- Craigievar Castle, Aberdeenshire – known as ‘the pink castle’, thousands of tourists visit this castle every year for its unique colour and structure.
Visit an island
Each Scottish island has its unique charm, and recently, island hopping has become a popular activity! Scotland’s islands have some of the most beautiful beaches in the world, fabulous fresh seafood, and hidden historic gems. You just can’t beat the relaxed pace and friendly charm of the locals; every trip I take to an island leaves me feeling renewed. There is a magic that hangs in the breeze on Scotland’s islands – and it’s easy to understand why many Scottish kings decided to make the islands their final resting place.
While the Isle of Skye is a lovely island to visit, it suffers from overtourism in the summer months. If you visit, I recommend going there in early spring or late autumn.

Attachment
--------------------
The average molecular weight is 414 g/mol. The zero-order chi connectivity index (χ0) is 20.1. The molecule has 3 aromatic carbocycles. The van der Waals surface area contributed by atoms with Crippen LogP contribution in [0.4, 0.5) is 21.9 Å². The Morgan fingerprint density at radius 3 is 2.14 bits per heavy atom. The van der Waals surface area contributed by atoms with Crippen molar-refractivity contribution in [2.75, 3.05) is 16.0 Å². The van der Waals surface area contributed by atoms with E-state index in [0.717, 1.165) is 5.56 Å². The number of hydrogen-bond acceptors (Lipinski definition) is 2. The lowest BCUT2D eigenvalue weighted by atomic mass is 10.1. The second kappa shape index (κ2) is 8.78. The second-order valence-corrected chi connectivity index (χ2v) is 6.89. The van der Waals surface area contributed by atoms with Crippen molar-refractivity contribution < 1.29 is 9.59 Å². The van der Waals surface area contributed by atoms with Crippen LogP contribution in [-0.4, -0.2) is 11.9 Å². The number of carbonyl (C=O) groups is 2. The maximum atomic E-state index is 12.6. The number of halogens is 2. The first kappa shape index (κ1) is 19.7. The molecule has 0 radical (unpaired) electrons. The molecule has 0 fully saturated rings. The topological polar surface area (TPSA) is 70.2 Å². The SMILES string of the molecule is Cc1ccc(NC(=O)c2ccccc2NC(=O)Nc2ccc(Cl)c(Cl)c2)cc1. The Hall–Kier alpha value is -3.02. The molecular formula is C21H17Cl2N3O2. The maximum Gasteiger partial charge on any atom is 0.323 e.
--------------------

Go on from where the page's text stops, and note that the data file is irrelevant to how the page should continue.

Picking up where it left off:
Here are some other islands I recommend visiting:
- Islay – is known as the ‘whisky island’. Read my Islay guide.
- Arran – known as ‘Scotland in miniature’ is one of the easiest islands to visit in Scotland, and includes a little bit of everything. It’s famous for its cheese and mustard – which you have to try when you visit! Read my Arran guide.
- Isle of May – this island is one of the best places to see puffins on the east coast. It’s a great day trip for adventure seekers. Read my Isle of May guide.
- Cramond Island – this island is a good one to visit if you’re staying in Edinburgh. It’s a tidal island, which means you can walk across it when the tide is low! Read my Cramond Island guide.
- Handa Island – this island is a great one to visit if you’re driving the North Coast 500. Handa is a small island that takes 2-3 to walk around. It’s filled with nesting seabirds in the spring and summer, including puffins!
- Isle of Mull, Iona and Staffa – you can easily see all of these islands in one trip, as they are located a short ferry trip apart. Mull is one of Scotland’s most underrated islands, from the colourful houses that line the shoreline in Tobermory, to the vast wilderness and wild coastline. Iona is a spiritual island; it’s where St Columba and many of Scotland’s kings are buried. Staffa is home to Fingal’s Cave and a delightful flock of puffins during summer! Read my guide on visiting Staffa.